Many of my favorite pictures are from the car shows that I have been to. My photography of models and cars started at a car show called AutoFest in San Jose. Some of the first models I photographed were Christine Mendoza, Cherie Roberts and Hannah. I was lucky to have had photography lessons before showing up to this event because by then I already had a good idea of how to compose a picture, how to use flash even when outdoors, how to use reflectors and how to use wireless flash units.

Another type of photography I enjoy is sports photography, especially if I know the person playing. Below is an example of one of my favorite pictures.

Tricia Woo

Tricia Woo
Springboard diver Tricia Woo broke a ten year old highschool diving record in the 2005 season. (I held the diving record since 1995. Ten years later I had an honor being the coach of the person to break it. I am very proud of her.)
Camera: Nikon D70
Lens: Nikor 18-70mm
Photoshop compilation
This picture has multiple purposes. It was taken for a local newspaper for their Spring Sports Preview section, for her to examine and critique her diving form and for my portfolio. Taking pictures like this was the main purpose of my interest in learning photography, to take pictures of the athletes on our team. I have taken many swimming and diving pictures and the one pictured above has become one that has been at the top of “Interestingness” on flickr.com.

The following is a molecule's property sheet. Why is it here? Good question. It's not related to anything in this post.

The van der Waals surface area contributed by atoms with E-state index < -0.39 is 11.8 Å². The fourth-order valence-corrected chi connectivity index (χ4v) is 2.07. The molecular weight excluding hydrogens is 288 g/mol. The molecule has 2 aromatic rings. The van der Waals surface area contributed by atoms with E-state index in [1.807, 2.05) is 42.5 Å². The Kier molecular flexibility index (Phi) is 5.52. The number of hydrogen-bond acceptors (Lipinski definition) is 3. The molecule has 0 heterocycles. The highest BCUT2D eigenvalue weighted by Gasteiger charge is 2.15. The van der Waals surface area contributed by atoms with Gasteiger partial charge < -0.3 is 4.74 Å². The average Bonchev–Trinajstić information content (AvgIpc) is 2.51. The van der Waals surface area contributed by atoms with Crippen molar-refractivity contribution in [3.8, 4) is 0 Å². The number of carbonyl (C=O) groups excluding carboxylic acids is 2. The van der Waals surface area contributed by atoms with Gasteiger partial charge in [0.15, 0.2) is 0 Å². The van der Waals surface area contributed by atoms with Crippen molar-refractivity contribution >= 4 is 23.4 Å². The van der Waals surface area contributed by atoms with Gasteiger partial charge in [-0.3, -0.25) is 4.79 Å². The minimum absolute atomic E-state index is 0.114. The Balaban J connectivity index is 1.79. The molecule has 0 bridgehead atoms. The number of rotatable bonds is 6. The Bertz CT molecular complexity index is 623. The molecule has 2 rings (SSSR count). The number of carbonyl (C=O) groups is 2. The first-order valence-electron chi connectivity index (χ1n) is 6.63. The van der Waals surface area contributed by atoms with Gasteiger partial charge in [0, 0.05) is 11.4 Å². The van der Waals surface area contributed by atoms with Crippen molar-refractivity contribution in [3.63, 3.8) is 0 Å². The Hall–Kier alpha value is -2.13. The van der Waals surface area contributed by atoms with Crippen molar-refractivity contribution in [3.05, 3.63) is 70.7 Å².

Every time I look at one of my pictures that I have taken, I always look at a way that I can make it better next time. It is very rare that a picture comes out perfectly. If I think I have something good I will touch it up in Photoshop. Otherwise I generally try not to take the picture unless I see it as close to perfect as possible in the viewfinder.

I have a couple of checklists that I think will be helpful for all levels of photographers:
My checklist before I leave the house:
oTake a picture just outside my house as I leave. This will make sure I have the camera, lens, battery (charged) and memory card (with enough space for the assignment). “How can you take a picture if you don’t have your camera with you?”, Mr. Shorman used to always tell me. Not having a memory card is just as good as not having your camera with you. Same goes with the battery.